Winterizing Bee Hives, Year One

It’s a warm, sunny day in late October, the sort of day that does justice to everyone who proclaims fall as their favorite season.

Last week, in contrast, it rained. And rained. And rained. The wind blew, the skies were dark. Thoughts were of winter, and warm soup, and thick sweaters.

Through it all, the bees in our two hives seem to be taking things in stride. Last week they were tucked in, zipping out only when the skies cleared long enough for them to take cleansing flights (because they’re intelligent creatures, they don’t like to defecate in their hives) and maybe poke around a bit. Today, though, they’re out and about, hauling pollen with urgency.

Honeybees reduce their numbers in preparation for winter, and the kind we keep–Carniolians–are especially dramatic about it. (And, apparently, equally dramatic in building up their numbers in spring, hence their propensity to swarm.) They reduce their cluster size for obvious, if rather draconian, reasons: fewer mouths to feed during the winter.

During the spring and summer, worker bees live for about six weeks, cycling through the rotation of hive maintenance tasks, eventually ending their lives as forager bees. The bees that go into the winter cluster, though, must make it through the cold spell–until late February or so around here–when there’s no brood produced to replace them.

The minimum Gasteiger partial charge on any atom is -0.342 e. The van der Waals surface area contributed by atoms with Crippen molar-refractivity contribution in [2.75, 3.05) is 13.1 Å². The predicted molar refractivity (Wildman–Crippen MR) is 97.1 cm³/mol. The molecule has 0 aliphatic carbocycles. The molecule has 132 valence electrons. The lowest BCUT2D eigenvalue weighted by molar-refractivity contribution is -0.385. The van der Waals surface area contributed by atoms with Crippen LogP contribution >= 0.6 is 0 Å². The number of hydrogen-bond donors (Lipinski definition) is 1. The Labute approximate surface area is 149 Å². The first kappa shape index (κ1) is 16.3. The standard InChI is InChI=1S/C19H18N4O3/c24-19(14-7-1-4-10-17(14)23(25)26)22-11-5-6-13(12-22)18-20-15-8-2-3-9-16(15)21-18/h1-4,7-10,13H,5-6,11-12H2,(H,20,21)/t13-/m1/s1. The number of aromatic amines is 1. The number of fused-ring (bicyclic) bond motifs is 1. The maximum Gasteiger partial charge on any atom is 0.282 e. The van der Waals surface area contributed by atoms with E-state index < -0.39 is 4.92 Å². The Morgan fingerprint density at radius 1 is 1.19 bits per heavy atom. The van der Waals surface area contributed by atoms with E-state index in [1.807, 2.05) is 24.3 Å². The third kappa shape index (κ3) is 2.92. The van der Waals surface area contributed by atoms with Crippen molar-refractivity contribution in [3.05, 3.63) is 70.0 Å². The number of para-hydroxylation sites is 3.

It therefore behooves the beekeeper to see that these winter bees are well cared for throughout their life cycle: eggs produced by a healthy queen, tended by healthy nurse bees, and fed a rich and plentiful diet even before they hatch. As with so many things in beekeeping, this requires preparing far in advance.

To refresh, all honeybees start out as eggs laid by a single queen, who’s previously mated and has all the sperm she’ll ever need stored in her abdomen. She can lay either fertilized eggs, which will become female bees, or unfertilized eggs, which will become the male drones. All bees spend 3 days as eggs, then progress to the larval stage. Whether destined to be queens, workers, or drones, the larvae exist as what’s known as “uncapped brood” for the first few days. All developing larvae are then capped with wax, at which point we talk about “capped brood.” Unmated, virgin queens emerge around day 16 (all the more reason to be vigilant about regular hive inspections in the spring and early summer!), while workers take 21 days and drones 24 days.

There’s been some debate on the local bee forums about when the so-called “winter bees” are produced in the hive, but the upshot is that beekeepers need to be planning at least three weeks in advance for pretty much any stage of beekeeping.

All season long, we’ve worked off our rudimentary knowledge of honeybee biology and their life cycle, keeping meticulous records of our hive inspections and other interventions. Our hope is that our detailed record-keeping will atone, somewhat, for our lack of experience. It’s one thing to know the science at an intellectual level, keeping an eye out for queen cells and healthy brood and tracking larval development and mites and all the rest. It’s another to have the sort of intuitive understanding of what these things mean in the larger picture of successful hive management that only comes with multiple seasons of observation.